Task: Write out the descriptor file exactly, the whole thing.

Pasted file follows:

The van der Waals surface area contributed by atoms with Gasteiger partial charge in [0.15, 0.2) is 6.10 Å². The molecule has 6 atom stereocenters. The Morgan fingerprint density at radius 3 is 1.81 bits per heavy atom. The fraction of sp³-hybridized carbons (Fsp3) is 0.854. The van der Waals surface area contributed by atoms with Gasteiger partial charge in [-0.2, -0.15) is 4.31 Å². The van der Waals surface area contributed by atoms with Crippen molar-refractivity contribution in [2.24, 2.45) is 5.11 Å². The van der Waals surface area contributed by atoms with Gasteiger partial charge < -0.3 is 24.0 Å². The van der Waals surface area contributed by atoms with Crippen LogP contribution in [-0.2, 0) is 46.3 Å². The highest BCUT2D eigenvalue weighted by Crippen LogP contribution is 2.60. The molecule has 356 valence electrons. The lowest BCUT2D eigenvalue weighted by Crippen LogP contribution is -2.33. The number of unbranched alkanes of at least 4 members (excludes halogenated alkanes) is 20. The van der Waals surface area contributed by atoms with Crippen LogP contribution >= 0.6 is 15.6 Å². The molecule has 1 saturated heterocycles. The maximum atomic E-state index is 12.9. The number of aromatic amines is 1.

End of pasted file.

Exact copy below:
The van der Waals surface area contributed by atoms with Gasteiger partial charge in [0.15, 0.2) is 6.10 Å². The molecule has 6 atom stereocenters. The Morgan fingerprint density at radius 3 is 1.81 bits per heavy atom. The fraction of sp³-hybridized carbons (Fsp3) is 0.854. The van der Waals surface area contributed by atoms with Gasteiger partial charge in [-0.2, -0.15) is 4.31 Å². The van der Waals surface area contributed by atoms with Crippen molar-refractivity contribution in [2.24, 2.45) is 5.11 Å². The van der Waals surface area contributed by atoms with Gasteiger partial charge < -0.3 is 24.0 Å². The van der Waals surface area contributed by atoms with Crippen LogP contribution in [-0.2, 0) is 46.3 Å². The highest BCUT2D eigenvalue weighted by Crippen LogP contribution is 2.60. The molecule has 356 valence electrons. The lowest BCUT2D eigenvalue weighted by Crippen LogP contribution is -2.33. The number of unbranched alkanes of at least 4 members (excludes halogenated alkanes) is 20. The van der Waals surface area contributed by atoms with Crippen LogP contribution >= 0.6 is 15.6 Å². The molecule has 1 saturated heterocycles. The maximum atomic E-state index is 12.9. The number of aromatic amines is 1.